What is meant by People Operations?
People Operations, in short, called PeopleOps is the function/division within the organization that primarily focuses on employees’ development, engagement, and retention.
Laszlo Bock is the first person to coin the term for people working at Google. PeopleOps falls under the traditional HR department but with an aim of changing the whole stereotype towards the HR department.
Difference Between People Operations vs Human Resources
It often happens that the term PeopleOps is compared with the term HR. In traditional human resources, employees are simply resources – members of an organization are compensated for their hard work, that’s all.
But the PeopleOps approach is distinct because it understands the value of the employees and focuses on increasing productivity and enhancing their skills through training and ensuring that the employees are working happily in their workspace. People Ops generally holds the concept that happier employees produce work of quality and there is more retention.
As the term PeopleOps is comparable with the word HR, it means that the two words are not the same. Meaning is a current difference between two words. The table below outlines the differences between the two, reflecting the focus and roles of each.
Human Resources (HR) VS. People Operations (PeopleOps)
Let us delve a little deeper to understand the role and function of Human Resources and PeopleOps.
|People are treated as resources||People are respected as individual contributors who add value to work.|
|Reactive – dealing with issues once they occur.||Proactive – Learning from failures and being prepared for the future.|
|Policies and processes (certain or most times) supersede employees’ needs.||Employees’ needs and expectations are valued as they are customers.|
|Siloed approach||Agile and integrated approach with people as the central focus|
Human Resources (HR) as a function:
HR is defined as the effective management of people in an organization. The HR management is focused on various areas like recruitment and staffing, performance management, training and development, compensation and benefits, and labor & employee relations.
Many organizations treat each of the functional areas as separate from the other, thus leading to a tacit approach. Standardized, transactional policies and procedures in HR act as a barrier to agility and personalization – current discussions that if practiced can open doors to human experience (Hx) and creative culture.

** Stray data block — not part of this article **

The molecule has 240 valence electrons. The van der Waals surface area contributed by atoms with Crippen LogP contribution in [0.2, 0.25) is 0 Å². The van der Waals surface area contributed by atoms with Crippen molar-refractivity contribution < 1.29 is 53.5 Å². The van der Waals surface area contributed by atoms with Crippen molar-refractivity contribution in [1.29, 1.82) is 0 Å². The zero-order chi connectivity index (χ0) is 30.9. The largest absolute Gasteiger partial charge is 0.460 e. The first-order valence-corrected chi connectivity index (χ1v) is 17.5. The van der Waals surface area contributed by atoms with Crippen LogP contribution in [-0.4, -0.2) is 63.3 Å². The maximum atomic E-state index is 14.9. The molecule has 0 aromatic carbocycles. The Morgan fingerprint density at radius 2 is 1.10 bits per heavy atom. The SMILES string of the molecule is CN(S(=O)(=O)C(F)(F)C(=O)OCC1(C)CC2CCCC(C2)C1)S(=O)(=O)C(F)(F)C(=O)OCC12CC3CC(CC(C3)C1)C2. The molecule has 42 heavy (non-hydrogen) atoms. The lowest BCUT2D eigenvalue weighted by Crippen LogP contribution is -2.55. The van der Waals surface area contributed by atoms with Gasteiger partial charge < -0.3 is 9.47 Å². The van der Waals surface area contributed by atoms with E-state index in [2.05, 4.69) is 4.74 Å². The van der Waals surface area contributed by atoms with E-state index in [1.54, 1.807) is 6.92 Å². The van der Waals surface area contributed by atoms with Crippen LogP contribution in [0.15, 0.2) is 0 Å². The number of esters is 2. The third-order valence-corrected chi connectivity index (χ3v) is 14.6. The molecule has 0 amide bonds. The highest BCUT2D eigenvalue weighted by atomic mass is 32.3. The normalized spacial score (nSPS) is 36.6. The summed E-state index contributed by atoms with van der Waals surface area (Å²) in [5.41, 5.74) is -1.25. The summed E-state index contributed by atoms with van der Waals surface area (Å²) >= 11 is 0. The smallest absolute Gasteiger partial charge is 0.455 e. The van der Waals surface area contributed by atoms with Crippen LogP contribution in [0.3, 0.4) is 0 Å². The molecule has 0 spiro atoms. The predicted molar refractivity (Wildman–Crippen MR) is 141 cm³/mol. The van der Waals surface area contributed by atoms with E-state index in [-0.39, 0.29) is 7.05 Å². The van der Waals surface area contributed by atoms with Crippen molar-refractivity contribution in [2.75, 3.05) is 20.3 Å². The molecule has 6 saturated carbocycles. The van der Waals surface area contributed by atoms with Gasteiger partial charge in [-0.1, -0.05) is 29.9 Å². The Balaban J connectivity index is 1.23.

PeopleOps as a function:
PeopleOps is vast and has an expansive scope. Its prominent role is to empower and propel the employees and facilitate everyday life in a workspace.
It involves all actions that help to make employees more productive at work. PeopleOps consider employees as their internal customers and helps increase their satisfaction. It improves the talent of the employees through self-directed and socialized learning and development programs.
PeopleOps offers personalized rewards and recognition, that are necessarily not extrinsic always. Its focus is on creating meaningful work so that members feel intrinsically motivated to perform and grow within the workplace.
PeopleOps aims to design people-centric solutions, thus contributing toward a constructive organizational culture. It aims to gratify and support the current members so that they have a productive journey with the organization.
Today, organizations are slowly transitioning their HR function to PeopleOps. Are you?
The core intent to embark on this transformational journey is to focus on creating human-centric workplaces. PeopleOps takes a holistic approach by designing a meaningful journey for the members so that they give their best.
In conclusion, PeopleOps is better in all respects as it improves employee commitment in the organization, increases retention in the company, helps in establishing a strong company culture, and above all, optimizes business performance.
In short, People Operations fosters opportunities that help members become invaluable contributors to the business, thus maximizing the shareholders’ value.